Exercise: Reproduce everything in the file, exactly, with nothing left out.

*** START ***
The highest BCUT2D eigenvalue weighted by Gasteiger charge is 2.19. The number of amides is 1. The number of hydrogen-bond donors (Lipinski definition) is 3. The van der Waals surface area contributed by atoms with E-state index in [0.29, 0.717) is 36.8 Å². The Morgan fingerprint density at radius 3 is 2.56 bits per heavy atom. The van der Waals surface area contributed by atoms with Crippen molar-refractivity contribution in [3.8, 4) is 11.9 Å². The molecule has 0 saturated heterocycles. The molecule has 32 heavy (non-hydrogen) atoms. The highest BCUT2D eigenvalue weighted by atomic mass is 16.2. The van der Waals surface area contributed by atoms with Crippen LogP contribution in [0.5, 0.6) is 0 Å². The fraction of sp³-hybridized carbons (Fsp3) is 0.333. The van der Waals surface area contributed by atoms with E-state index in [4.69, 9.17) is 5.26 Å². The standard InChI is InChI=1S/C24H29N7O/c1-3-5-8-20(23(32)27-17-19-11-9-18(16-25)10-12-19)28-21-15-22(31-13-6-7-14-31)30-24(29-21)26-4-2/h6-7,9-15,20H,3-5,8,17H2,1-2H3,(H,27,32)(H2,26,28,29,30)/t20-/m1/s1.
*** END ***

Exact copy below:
The highest BCUT2D eigenvalue weighted by Gasteiger charge is 2.19. The number of amides is 1. The number of hydrogen-bond donors (Lipinski definition) is 3. The van der Waals surface area contributed by atoms with E-state index in [0.29, 0.717) is 36.8 Å². The Morgan fingerprint density at radius 3 is 2.56 bits per heavy atom. The van der Waals surface area contributed by atoms with Crippen molar-refractivity contribution in [3.8, 4) is 11.9 Å². The molecule has 0 saturated heterocycles. The molecule has 32 heavy (non-hydrogen) atoms. The highest BCUT2D eigenvalue weighted by atomic mass is 16.2. The van der Waals surface area contributed by atoms with Crippen LogP contribution in [0.5, 0.6) is 0 Å². The fraction of sp³-hybridized carbons (Fsp3) is 0.333. The van der Waals surface area contributed by atoms with E-state index in [4.69, 9.17) is 5.26 Å². The standard InChI is InChI=1S/C24H29N7O/c1-3-5-8-20(23(32)27-17-19-11-9-18(16-25)10-12-19)28-21-15-22(31-13-6-7-14-31)30-24(29-21)26-4-2/h6-7,9-15,20H,3-5,8,17H2,1-2H3,(H,27,32)(H2,26,28,29,30)/t20-/m1/s1.